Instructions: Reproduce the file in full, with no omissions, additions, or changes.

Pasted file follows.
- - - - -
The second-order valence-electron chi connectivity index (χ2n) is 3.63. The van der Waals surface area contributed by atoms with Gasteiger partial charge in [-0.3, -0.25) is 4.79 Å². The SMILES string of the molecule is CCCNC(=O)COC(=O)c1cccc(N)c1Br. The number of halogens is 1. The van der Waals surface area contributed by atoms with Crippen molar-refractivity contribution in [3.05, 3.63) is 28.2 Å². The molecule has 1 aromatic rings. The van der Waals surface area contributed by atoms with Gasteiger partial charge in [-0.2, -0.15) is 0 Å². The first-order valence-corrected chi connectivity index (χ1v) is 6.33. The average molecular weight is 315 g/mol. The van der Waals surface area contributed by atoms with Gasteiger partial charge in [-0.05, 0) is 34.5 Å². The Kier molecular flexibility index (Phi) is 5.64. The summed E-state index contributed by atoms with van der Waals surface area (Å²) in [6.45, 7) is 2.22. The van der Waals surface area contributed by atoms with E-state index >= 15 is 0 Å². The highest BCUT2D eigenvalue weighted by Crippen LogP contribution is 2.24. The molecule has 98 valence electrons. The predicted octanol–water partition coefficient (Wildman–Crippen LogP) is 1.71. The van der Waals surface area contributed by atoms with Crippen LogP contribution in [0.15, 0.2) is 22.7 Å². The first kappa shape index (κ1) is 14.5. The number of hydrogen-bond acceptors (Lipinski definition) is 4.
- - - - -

The second-order valence-electron chi connectivity index (χ2n) is 3.63. The van der Waals surface area contributed by atoms with Gasteiger partial charge in [-0.3, -0.25) is 4.79 Å². The SMILES string of the molecule is CCCNC(=O)COC(=O)c1cccc(N)c1Br. The number of halogens is 1. The van der Waals surface area contributed by atoms with Crippen molar-refractivity contribution in [3.05, 3.63) is 28.2 Å². The molecule has 1 aromatic rings. The van der Waals surface area contributed by atoms with Gasteiger partial charge in [-0.2, -0.15) is 0 Å². The first-order valence-corrected chi connectivity index (χ1v) is 6.33. The average molecular weight is 315 g/mol. The van der Waals surface area contributed by atoms with Gasteiger partial charge in [-0.05, 0) is 34.5 Å². The Kier molecular flexibility index (Phi) is 5.64. The summed E-state index contributed by atoms with van der Waals surface area (Å²) in [6.45, 7) is 2.22. The van der Waals surface area contributed by atoms with E-state index >= 15 is 0 Å². The highest BCUT2D eigenvalue weighted by Crippen LogP contribution is 2.24. The molecule has 98 valence electrons. The predicted octanol–water partition coefficient (Wildman–Crippen LogP) is 1.71. The van der Waals surface area contributed by atoms with Crippen LogP contribution in [0.15, 0.2) is 22.7 Å². The first kappa shape index (κ1) is 14.5. The number of hydrogen-bond acceptors (Lipinski definition) is 4.